rticle from http://www.ucg.org/ about a bible reference about Gaza that could have prophetic implications. This follows this post about resisting evil by not giving it a little chance in your life. This follows this post about "shop till you drop." For a free magazine subscription or to get this book for free click HERE! or call 1-888-886-8632.An interesting a
Prophecy Against Judah's Neighbors (Zechariah 9:1-10:1)
Chapters 9-14 of Zechariah contain two undated oracles. They may have been written years after chapters 1-8. Some have suggested a time in the prophet's old age, perhaps later than the Persian conflict with Greece around 480 B.C. since Greece appears in this section as a dominant power—though this is not a requirement, as God well knew that Greece would emerge as such a power. The focus of this section of prophecy is predominantly on the end time, with 18 occurrences of the phrase "in that day." And it is a heavily messianic section, referring to both the first and second comings of the Messiah.
Verses 1-2 of chapter 9 label the first oracle as a message against the land of Hadrach, Damascus, Hamath, Tyre and Sidon (and verses 5-7 add the cities of Philistia). Hadrach was in Syria, "north of Hamath on the Orontes River, southwest of Aleppo" (The Nelson Study Bible, note on verse 1). Verses 3-4 describe destruction to come on Tyre, reminiscent of Ezekiel's prophecies against Tyre in Ezekiel 26-28. As explained in the Bible Reading Program comments on those prophecies, destruction of both ancient Tyre and its end-time counterpart appears to be intended. The greatest ancient destruction of Tyre was accomplished by Alexander the Great—as the unwitting agent of God—when he rebuilt an ancient causeway out to the island fortress, breached its towering walls and set the city ablaze. And this was a forerunner of the destruction God will bring against end-time Tyre—that is, the global power bloc also referred to in prophecy as "Babylon the Great" (see Revelation 18).
Many see Zechariah 9:1-8 as descriptive of Alexander's march down the eastern Mediterranean coastline, as he subdued the Persian territories there. "His successes," commentator Charles Feinberg states, "are recounted in verses 1-7, and verse 8 notes the deliverance of Jerusalem. After the Battle of Issus, Alexander quickly conquered Damascus, Sidon, Tyre (after seven months it was burned), Gaza, Ashkelon, Ashdod, and Ekron. The course of his victories in 332 BC was from northern Syria south by the valley of the Orontes River to Damascus, then along the Phoenician and Philistine coast" (The Minor Prophets, 1990, p. 314). This was more than a century after Zechariah lived.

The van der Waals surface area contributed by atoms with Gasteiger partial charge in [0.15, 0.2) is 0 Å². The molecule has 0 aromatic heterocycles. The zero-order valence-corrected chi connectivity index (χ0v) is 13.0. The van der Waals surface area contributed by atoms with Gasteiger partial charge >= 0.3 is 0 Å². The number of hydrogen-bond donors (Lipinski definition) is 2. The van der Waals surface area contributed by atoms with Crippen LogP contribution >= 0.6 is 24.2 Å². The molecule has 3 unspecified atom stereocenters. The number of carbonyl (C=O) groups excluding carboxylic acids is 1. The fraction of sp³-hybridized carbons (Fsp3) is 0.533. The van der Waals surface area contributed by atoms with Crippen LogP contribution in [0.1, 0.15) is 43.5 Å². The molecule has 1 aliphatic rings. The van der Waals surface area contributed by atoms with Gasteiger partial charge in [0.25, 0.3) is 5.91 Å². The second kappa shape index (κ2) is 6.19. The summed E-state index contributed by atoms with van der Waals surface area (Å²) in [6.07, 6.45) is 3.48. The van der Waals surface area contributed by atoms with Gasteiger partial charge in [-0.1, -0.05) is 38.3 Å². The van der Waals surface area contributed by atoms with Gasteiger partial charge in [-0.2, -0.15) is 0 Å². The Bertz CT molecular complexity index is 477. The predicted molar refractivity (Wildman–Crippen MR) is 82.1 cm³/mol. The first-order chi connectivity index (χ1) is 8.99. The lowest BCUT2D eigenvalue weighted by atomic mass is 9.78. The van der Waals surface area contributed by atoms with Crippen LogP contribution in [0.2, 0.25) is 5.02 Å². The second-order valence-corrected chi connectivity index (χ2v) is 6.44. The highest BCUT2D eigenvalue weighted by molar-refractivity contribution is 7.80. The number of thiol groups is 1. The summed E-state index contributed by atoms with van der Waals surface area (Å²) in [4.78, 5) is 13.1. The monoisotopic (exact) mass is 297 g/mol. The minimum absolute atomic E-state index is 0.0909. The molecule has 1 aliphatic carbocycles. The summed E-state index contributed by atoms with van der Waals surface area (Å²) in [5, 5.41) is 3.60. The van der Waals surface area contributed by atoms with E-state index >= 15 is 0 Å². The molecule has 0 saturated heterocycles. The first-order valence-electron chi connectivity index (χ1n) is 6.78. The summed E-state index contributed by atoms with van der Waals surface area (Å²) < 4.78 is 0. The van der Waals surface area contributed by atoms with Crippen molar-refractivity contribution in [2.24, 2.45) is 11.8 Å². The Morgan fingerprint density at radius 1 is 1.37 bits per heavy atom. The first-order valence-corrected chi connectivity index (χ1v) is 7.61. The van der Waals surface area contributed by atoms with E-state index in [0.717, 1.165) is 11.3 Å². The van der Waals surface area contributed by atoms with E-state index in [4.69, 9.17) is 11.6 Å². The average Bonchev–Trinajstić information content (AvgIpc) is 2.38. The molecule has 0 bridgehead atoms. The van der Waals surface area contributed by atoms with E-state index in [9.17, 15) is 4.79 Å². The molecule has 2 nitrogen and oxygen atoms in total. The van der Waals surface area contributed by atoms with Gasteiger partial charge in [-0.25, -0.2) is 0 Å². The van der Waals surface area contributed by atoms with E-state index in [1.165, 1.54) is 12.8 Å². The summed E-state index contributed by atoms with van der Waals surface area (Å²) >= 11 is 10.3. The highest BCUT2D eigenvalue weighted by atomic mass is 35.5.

Verses 5-6 says, "The king shall perish from Gaza, and Ashkelon shall not be inhabited. A mixed race ['bastard' in the King James Version here is an inaccurate translation] shall settle in Ashdod." In Alexander's conquest, "Ashkelon lost its population, and Gaza was reduced after a siege of a few months.... Special mention is made by a contemporary of Alexander that the king of Gaza was brought alive to the conqueror after the city was taken; the satrap, or petty 'king' of the city, was bound to a chariot and dragged around the city to his death.... Ashdod was to lose its native population during this invasion, being replaced by a...mongrel people. It was Alexander's policy to mingle different conquered peoples" (p. 316).
Notice that verse 1 mentioned the eyes of all people, especially "all the tribes of Israel" being on the Lord—that is, on Him carrying out His will against these nations. The scattered tribes of Israel, on the northern periphery of the Persian Empire, experienced a measure of liberation through the conquests of Alexander. Yet this could also signify all the Israelites of the end time witnessing the coming of the Lord to deliver them—as described later in the chapter (see verse 14).
Verse 7 describes the removal of unclean and idolatrous practices from the Philistines—and apparently their conversion, as their remnant will be for God. This will be fulfilled at the return of Jesus Christ, demonstrating that the earlier verses in this prophecy are likely dual—applying to both ancient and future times. Ekron, probably representative in verse 7 of all the Philistines who are left, "will be like the Jebusites [the former inhabitants of Jerusalem] in a good sense. When David conquered Jerusalem, he did not destroy the Jebusites; instead, they were absorbed into Judah (e.g., Araunah in 2 Sam 24:16; 1 Chronicles 21:18). So it will be with a remnant of the Philistines" (The Expositor's Bible Commentary, note on verses 5-7).
Verse 8 further shows the end-time element of this prophecy, as God promises to never again allow a foreign oppressor to tramp through His people's land. Since the time of Alexander, other oppressors have clearly afflicted the people of God. So the prophecy must refer to the time beyond Christ's return.